Even Wenger in his super-thermal wraparound sleeping bag never puts his hood up. He’s 98 for goodness sake, he could catch his death. But no, they all stand there dripping, and it’s totally stupid. There’s a couple who make a bit of an effort – Conte with his baseball cap and matching jacket looks like a dad at a disco and Pulis totally creeps me out, but if it was me, I’d be in more Gore-Tex than an SAS expedition to the Amazon.

Nonsensical throw-Ins

They should be so straightforward. The ball goes out, you pick it up and throw it back to someone with the same colour shirt as you. Simple.

But no, the amount of fannying around at a throw-in drives me insane. First of all they try and run 20 yards up the line, and the ref sends them back. Then they drop the ball so that the guy who is forty yards away can come over and take it because he’s obviously the most technically gifted for such a challenging task.

Being a specialist, the new guy has to prepare for the operation, so he dries the ball by rolling his shirt up so we can all see his tattoos, and then he’s ready, but no – the team aren’t on the same wavelength – he’s got no outlet. So there’s the gesturing, the look of obvious disappointment, the questioning-raised eyebrows, the attempted throws which can’t be followed through to conclusion because the movement on the pitch just isn’t good enough. By which time I’m stabbing myself in the leg with a sharp implement and screaming at the TV in a manner which unfortunately the children have become oblivious to.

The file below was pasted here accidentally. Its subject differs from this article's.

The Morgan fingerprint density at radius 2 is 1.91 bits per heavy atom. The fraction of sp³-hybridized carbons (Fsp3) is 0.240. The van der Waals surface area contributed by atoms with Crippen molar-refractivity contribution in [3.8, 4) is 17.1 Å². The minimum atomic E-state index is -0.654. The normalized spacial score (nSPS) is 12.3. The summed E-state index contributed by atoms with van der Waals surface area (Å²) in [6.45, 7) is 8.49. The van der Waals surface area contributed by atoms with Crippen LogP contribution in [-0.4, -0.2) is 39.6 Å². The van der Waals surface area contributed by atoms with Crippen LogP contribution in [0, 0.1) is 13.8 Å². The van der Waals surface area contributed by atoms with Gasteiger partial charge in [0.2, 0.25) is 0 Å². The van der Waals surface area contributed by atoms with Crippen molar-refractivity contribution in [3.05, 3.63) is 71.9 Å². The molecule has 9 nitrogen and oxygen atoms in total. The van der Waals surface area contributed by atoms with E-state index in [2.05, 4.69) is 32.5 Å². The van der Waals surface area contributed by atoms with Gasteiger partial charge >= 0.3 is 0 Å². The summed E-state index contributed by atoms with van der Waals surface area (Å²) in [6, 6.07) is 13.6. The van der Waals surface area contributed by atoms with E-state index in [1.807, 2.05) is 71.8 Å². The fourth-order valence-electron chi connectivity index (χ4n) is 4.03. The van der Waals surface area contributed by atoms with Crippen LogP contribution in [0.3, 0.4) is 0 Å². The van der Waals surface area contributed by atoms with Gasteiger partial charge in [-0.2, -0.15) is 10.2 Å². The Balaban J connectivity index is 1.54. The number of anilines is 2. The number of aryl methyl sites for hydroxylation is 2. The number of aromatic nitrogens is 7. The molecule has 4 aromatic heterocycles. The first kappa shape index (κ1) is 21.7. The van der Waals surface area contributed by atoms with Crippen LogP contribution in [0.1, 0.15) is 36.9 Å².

He will then, nine times out of ten, throw the ball as far as he can, down the line to the winger who has been closely marked by three defenders, thereby gifting possession to the other team and leaving me needing physical restraints.

And don’t get me started on players patting the badge, football agents or the ITV coverage of internationals with that bloody music by The Verve and repeated advert breaks that just make me want to kill something.

In fact I am only getting started, so I think this will need to stretch over into part two next week – and if it’s any consolation, I’m starting to feel a little better.

To be continued....